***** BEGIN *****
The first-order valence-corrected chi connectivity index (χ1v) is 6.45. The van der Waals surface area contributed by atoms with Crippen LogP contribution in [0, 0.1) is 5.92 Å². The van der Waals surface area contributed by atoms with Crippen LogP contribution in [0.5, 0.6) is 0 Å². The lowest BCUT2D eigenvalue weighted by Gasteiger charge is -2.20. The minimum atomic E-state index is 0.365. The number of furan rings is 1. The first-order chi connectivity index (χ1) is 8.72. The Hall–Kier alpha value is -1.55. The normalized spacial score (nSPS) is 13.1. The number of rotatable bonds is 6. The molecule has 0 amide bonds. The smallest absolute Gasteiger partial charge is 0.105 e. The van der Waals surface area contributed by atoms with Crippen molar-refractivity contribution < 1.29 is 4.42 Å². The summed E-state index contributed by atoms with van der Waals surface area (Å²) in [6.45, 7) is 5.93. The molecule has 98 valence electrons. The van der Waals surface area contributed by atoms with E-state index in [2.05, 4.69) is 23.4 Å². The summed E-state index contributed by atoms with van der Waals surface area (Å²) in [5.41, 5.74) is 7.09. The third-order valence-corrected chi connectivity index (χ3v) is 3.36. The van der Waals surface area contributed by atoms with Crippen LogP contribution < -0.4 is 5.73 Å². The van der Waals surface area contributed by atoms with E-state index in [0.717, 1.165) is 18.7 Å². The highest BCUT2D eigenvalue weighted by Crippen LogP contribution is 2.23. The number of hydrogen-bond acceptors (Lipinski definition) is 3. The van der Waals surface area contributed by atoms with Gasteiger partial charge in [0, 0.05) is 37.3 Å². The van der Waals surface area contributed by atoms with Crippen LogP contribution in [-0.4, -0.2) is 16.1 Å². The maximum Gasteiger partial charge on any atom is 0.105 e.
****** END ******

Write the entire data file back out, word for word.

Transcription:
The first-order valence-corrected chi connectivity index (χ1v) is 6.45. The van der Waals surface area contributed by atoms with Crippen LogP contribution in [0, 0.1) is 5.92 Å². The van der Waals surface area contributed by atoms with Crippen LogP contribution in [0.5, 0.6) is 0 Å². The lowest BCUT2D eigenvalue weighted by Gasteiger charge is -2.20. The minimum atomic E-state index is 0.365. The number of furan rings is 1. The first-order chi connectivity index (χ1) is 8.72. The Hall–Kier alpha value is -1.55. The normalized spacial score (nSPS) is 13.1. The number of rotatable bonds is 6. The molecule has 0 amide bonds. The smallest absolute Gasteiger partial charge is 0.105 e. The van der Waals surface area contributed by atoms with Crippen molar-refractivity contribution < 1.29 is 4.42 Å². The summed E-state index contributed by atoms with van der Waals surface area (Å²) in [6.45, 7) is 5.93. The molecule has 98 valence electrons. The van der Waals surface area contributed by atoms with E-state index in [2.05, 4.69) is 23.4 Å². The summed E-state index contributed by atoms with van der Waals surface area (Å²) in [5.41, 5.74) is 7.09. The third-order valence-corrected chi connectivity index (χ3v) is 3.36. The van der Waals surface area contributed by atoms with Crippen LogP contribution < -0.4 is 5.73 Å². The van der Waals surface area contributed by atoms with E-state index in [0.717, 1.165) is 18.7 Å². The highest BCUT2D eigenvalue weighted by Crippen LogP contribution is 2.23. The number of hydrogen-bond acceptors (Lipinski definition) is 3. The van der Waals surface area contributed by atoms with Gasteiger partial charge in [0, 0.05) is 37.3 Å². The van der Waals surface area contributed by atoms with Crippen LogP contribution in [-0.4, -0.2) is 16.1 Å². The maximum Gasteiger partial charge on any atom is 0.105 e.